Council keeps lighting project on radar

FRONT ROYAL – The town hasn’t unplugged a proposal to string lights along East Main Street just yet.

Work on the canopy lighting program that would attach lights to buildings and stretch the strings across the street began about two years ago. However, getting some property owners to participate, many of whom don’t live in the area, remains a problem.

Mayor Timothy Darr told Town Council members at their work session Tuesday that they need  to decide if they wanted to keep working on the project or kill it. Council started discussing the idea in November 2013, Darr noted. The original plan suggested lighting Main Street from North Royal Avenue to Chester Street. The latest version would light Main Street from Chester Street to Crescent Street.

“I think we’re at the point where we truly need to make a decision on this process,” Darr said. “To be honest, I’m one of the biggest advocates for it – still am – but the process, as you’ve seen, we can’t get a foothold.”

Some property owners don’t want to participate because the town is requesting that they sign a waiver making Front Royal not liable in the event that the equipment causes problems or injury.

“We could have made it a really neat project,” Darr said.

The town last spring developed a request for proposals from firms that could provide engineering services needed for the project. The town advertised for the services in May and picked a firm and negotiated a price in June. Council approved the awarding of the contract in July. The town and the firm worked on a design in August and September. The town sent letters to property owners in September informing them of the program and gauging their interest. Letters were then sent by registered mail to property owners after so few had responded.

As of Jan. 6, the town received responses from six property owners – three in favor and three against. The remaining nine property owners contacted by the town had not responded.

The engineering firm looked at an alternative design taking into consideration only the three approving property owners and determined these properties are too far from each other for the project to work.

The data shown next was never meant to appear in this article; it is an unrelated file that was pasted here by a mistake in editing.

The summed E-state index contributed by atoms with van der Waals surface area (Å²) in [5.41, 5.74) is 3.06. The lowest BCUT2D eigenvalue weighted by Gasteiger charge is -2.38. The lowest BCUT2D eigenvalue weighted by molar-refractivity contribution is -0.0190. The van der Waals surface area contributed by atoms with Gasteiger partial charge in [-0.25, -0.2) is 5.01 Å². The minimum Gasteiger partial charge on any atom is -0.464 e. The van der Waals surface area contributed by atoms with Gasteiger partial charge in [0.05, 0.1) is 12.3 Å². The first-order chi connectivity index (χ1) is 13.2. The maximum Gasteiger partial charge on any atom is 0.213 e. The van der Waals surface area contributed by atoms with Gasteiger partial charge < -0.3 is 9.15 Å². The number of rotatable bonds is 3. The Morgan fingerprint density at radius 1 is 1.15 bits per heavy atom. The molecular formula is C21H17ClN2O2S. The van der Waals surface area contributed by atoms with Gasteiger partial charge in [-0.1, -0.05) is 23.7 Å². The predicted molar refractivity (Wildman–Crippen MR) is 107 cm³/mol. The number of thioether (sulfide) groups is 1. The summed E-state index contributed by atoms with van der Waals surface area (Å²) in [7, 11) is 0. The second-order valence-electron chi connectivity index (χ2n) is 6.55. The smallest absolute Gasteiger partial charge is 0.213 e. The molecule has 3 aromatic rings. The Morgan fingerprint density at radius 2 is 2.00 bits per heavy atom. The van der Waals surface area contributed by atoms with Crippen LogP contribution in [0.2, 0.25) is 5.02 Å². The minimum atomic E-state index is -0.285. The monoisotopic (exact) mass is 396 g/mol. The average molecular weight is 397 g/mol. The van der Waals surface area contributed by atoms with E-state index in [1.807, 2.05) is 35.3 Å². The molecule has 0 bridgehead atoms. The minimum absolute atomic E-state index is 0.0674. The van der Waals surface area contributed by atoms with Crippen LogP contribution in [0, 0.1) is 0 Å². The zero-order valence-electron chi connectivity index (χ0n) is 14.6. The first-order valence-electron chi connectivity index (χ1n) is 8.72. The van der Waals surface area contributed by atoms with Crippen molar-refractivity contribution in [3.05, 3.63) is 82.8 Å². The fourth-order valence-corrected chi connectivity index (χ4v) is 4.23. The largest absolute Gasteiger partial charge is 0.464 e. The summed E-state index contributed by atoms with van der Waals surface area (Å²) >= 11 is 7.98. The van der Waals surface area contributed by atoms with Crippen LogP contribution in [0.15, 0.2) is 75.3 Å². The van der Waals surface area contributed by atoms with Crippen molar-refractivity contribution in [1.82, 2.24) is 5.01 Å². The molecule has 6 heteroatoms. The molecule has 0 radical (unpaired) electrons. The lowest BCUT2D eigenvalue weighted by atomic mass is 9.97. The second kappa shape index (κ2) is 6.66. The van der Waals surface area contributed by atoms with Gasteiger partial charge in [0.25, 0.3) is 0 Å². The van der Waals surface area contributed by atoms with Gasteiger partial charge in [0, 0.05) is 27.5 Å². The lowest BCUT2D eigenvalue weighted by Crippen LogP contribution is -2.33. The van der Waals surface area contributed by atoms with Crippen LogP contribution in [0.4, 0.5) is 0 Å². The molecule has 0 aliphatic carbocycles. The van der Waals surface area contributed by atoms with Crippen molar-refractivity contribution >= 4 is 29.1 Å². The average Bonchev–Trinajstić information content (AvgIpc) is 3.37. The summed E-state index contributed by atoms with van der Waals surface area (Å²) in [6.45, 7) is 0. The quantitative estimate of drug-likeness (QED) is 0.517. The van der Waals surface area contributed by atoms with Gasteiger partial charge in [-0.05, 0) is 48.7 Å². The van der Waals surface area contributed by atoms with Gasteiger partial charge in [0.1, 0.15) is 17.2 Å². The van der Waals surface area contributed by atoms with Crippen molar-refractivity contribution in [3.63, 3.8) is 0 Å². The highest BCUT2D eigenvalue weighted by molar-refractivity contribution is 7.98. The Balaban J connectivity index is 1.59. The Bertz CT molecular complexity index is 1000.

Councilman Eugene Tewalt said the language in the letters sent to property owners likely turned some of them off to the project. Tewalt asked if the town could take on the liability associated with the project and cover the effort under the municipal insurance policy. If that’s possible, Tewalt suggested then that the town issue another letter to property owners stating the locality would accept the responsibility through its insurance carrier. If property owners still don’t buy into the project, the town should scrap the idea, Tewalt said.

But a few downtown proprietors criticized the town’s efforts to entice property owners to participate in the project. Craig Laird, owner of Royal Oak Computer, said some proprietors were put off by the town’s request that participants accept responsibility in instances where someone suffers injuries from the lighting equipment.

“That scared everybody,” Laird said. “Also, sending out letters and then just sitting back and waiting for a response – if I’m a salesman and I just send letters out, a hundred letters out and I just sit back in my chair waiting for a response, I’m not going to do that many sales. They needed to be followed through.”

George McIntyre, owner of Apple House Deli, also worked on the project with town officials. McIntyre didn’t hear back from the town regarding the effort to contact property owners, Laird said. The town needed to assign someone to meet with property owners rather than rely solely on mailed letters, Laird added.

“This project, while it started off very simply, seems to have gotten really bogged down with a lot of red tape,” Laird said. “We need to get rid of that red tape and do some handholding and walk it down and do what other communities across America do into getting simple lights put across the street.”

McIntyre echoed Laird’s concerns. McIntyre added that groups such as the Front Royal Independent Business Alliance want to stimulate business downtown. McIntyre criticized council and town officials for dragging their feet on the initiative.

Darr suggested that council put of further work on the project until the town hires a community development director – a position they’ve created to oversee economic development projects in Front Royal.

“I’m not passing the buck or saying we didn’t do what we were supposed to do here but I also feel there’s a lot of other business in town than these lights,” Darr said.

Tewalt suggested that he serve as council’s liaison and work with McIntyre to contact property owners regarding the canopy lighting project. Tewalt also suggested that Town Attorney Doug Napier look into the liability concerns. Darr and McIntyre voiced support for Tewalt’s suggestion. Vice Mayor Hollis Tharpe tried to reassure McIntyre that council supports the project but admitted that it’s been slow-going.

Contact staff writer Alex Bridges at 540-465-5137 ext. 125, or abridges@nvdaily.com